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Let's Get Ready

09/07/2017 09:00:51 AM

Sep7

Rabbi Sam Shabman

At Temple Sinai we are in full High Holy Day mode. Tickets are in the mail, brochures are at the printing press, the clergy are writing their sermons, the choir is in rehearsal, and we are getting ready for it all!

I opened up my Rosh Hashanah Machzor this morning, and flipped to a page. I was struck by the prayer I landed on: "A Prayer for Righteous Anger."

Often, we get the most out of any experience when we are prepared. When we train for a race or study for an exam, the experience is usually richer and more fruitful when we are ready. The same goes for the High Holidays, when we make our plans and set our intentions before the days actually start.

For the past few years, I used the High Holidays as a time to think about how I could be a better friend and family member, and improve myself on a very personal level. This year however, I want my reflection and prayer experience to be much broader. I want to dream of ways in which I personally, and us as a community can actively pursue justice.

I share with you the poem, that jolted me, and redefined my own personal vision for the Holy Days of 5778:

Misery for breakfast;

morning coffee with the news of distant deaths --

because someone's always suffering,

and there's bound to be a crisis raging somewhere,

or a quieter catastrophe

barely at the threshold of our notice.

We're accustomed to the feeling of something going wrong.

Like static in the background, tuned out so we can get on with our day.

And it's just the same as yesterday and nothing can be done;

so there's not much point in getting too upset.

But if something were to shock us

like a baby's piercing wail or a fire bell in the night,

like a punch in the stomach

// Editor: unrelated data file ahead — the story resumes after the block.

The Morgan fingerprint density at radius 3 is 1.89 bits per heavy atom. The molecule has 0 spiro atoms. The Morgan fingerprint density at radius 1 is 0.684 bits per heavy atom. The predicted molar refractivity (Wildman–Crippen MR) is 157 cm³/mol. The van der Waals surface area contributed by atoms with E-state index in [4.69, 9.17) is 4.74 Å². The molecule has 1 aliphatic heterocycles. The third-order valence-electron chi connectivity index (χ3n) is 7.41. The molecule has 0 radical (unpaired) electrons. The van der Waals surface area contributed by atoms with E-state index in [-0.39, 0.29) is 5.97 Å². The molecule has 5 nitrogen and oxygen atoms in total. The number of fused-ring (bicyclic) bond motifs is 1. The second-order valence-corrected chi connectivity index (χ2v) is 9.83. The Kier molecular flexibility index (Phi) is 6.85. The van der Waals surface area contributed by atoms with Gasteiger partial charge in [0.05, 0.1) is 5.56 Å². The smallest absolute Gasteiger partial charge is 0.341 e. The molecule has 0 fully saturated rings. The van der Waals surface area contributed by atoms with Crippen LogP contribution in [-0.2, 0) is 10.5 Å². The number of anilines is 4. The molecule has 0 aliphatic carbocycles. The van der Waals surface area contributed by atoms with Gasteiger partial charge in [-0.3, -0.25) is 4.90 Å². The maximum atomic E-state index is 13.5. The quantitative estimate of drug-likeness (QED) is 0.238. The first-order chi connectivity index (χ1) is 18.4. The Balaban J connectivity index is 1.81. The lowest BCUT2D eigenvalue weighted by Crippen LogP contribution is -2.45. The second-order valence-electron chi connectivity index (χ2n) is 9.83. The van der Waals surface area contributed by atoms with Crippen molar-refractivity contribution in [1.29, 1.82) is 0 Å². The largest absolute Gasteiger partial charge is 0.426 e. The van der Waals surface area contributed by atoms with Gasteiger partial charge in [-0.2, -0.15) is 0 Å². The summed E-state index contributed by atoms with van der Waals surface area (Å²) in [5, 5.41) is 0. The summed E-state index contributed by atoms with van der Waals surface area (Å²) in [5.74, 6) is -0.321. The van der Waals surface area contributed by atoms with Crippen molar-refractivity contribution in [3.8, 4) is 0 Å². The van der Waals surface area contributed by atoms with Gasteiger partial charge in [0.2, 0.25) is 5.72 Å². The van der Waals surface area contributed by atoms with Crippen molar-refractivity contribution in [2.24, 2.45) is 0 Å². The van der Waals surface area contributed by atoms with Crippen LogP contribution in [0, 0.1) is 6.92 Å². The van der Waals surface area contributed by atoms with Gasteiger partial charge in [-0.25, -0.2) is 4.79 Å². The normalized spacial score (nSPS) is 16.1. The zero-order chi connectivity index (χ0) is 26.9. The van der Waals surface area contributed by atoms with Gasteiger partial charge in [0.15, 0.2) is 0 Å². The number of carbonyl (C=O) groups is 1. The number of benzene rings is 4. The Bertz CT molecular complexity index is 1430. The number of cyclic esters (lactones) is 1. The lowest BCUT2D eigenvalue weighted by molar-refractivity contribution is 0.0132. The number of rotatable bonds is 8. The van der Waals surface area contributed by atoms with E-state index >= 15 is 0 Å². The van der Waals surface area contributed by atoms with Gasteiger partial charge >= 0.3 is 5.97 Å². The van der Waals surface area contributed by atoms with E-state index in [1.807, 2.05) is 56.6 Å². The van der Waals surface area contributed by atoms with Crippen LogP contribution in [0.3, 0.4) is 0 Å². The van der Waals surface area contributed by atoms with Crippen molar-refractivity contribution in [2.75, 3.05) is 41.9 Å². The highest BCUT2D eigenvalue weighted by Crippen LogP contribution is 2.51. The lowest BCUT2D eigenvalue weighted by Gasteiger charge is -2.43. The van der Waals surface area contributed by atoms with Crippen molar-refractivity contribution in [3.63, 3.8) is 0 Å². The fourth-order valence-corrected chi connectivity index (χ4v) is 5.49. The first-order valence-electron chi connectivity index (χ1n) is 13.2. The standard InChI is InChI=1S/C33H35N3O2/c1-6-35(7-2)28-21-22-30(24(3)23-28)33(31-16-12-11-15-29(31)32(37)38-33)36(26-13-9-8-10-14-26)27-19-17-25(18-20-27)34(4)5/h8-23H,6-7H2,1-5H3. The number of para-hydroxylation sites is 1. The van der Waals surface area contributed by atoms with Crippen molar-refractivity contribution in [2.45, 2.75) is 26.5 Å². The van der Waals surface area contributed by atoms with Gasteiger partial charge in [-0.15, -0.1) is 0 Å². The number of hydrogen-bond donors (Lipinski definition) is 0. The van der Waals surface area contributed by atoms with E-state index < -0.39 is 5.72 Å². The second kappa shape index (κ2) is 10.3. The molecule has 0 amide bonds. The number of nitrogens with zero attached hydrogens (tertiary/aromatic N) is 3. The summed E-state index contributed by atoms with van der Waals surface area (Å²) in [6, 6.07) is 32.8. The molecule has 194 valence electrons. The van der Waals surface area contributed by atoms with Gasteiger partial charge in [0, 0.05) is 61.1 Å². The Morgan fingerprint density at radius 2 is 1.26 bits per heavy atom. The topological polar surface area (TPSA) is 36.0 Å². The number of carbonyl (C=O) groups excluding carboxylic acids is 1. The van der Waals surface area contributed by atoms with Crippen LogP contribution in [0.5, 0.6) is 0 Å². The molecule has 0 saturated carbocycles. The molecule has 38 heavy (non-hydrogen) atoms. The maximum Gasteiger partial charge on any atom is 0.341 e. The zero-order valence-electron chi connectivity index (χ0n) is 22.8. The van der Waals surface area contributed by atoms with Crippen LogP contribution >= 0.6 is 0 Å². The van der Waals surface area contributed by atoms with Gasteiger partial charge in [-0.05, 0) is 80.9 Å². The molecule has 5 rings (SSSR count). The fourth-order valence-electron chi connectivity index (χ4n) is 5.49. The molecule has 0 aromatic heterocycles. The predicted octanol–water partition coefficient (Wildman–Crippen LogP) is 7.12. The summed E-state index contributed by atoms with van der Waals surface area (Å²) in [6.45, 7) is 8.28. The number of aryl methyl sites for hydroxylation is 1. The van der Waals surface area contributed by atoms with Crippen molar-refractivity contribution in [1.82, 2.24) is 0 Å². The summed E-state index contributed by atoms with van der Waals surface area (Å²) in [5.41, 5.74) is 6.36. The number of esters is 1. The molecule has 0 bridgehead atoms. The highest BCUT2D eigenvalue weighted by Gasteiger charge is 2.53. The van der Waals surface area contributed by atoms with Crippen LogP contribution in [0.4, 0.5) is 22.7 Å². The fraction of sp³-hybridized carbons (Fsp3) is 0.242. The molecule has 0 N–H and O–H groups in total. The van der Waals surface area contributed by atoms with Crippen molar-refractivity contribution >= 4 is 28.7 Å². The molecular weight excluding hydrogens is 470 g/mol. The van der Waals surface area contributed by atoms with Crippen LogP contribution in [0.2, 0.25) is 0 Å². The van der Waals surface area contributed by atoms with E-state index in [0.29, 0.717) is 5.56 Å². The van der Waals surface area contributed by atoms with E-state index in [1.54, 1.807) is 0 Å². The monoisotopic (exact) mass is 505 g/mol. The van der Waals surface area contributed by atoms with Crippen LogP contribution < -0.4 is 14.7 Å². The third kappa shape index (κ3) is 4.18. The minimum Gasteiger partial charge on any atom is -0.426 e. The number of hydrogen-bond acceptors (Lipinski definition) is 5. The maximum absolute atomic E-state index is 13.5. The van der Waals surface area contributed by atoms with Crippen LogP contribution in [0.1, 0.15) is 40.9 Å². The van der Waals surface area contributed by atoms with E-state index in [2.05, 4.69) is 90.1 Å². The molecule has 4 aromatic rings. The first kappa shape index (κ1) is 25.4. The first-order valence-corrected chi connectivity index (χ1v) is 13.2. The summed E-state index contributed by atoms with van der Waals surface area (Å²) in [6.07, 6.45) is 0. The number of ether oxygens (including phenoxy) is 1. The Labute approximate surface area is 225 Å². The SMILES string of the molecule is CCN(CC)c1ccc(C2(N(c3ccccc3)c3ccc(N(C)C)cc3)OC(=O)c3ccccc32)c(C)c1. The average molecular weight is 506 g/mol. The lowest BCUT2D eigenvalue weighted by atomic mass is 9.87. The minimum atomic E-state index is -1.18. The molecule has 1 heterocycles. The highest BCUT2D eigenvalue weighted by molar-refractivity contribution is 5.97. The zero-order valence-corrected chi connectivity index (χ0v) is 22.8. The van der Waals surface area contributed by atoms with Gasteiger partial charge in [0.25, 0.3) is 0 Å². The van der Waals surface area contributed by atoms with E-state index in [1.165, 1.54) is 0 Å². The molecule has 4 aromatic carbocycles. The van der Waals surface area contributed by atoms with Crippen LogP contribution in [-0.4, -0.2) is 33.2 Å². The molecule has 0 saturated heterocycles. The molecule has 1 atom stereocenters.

or a puncture in the eardrum,

like a savage call to conscience or a frantic cry for help --

would we scream like a shofar and get mad enough to act?

When a ram's horn is sounded in a city do the people not take alarm?

This Shabbat, and next Shabbat we will be sounding shofar as community at services. The sounding of the shofar is a call to prepare us. I invite you start thinking, and preparing. What do you want the Yamim Noarim to mean to you this year? And what will you do to prepare? Your Temple Sinai clergy and family are here to support you in anyway that we can, as we embark on this journey together. Please click here for Temple Sinai's High Holy Day information.

In addition, in order to fulfill my goal of pursuing Social Justice I will start JOIN for Justice's Clergy Fellowship in November. JOIN also has an amazing opportunity for YOU, to take a seven-week online course this Fall in community organizing called Don't Kvetch, Organize!The course will be taught by experienced teachers and trainers including  Robert Putnam, Ruth Messinger and Rabbi Jonah Pesner. You can learn all about it here. The deadline to register is September 15th! I hope you'll check it out and register today! For more information please reach out to dontkvetch@joinforjustice.org.

L’shanah Tovah and Shabbat Shalom,

Rabbi Sam Shabman

Sun, November 17 2019 19 Cheshvan 5780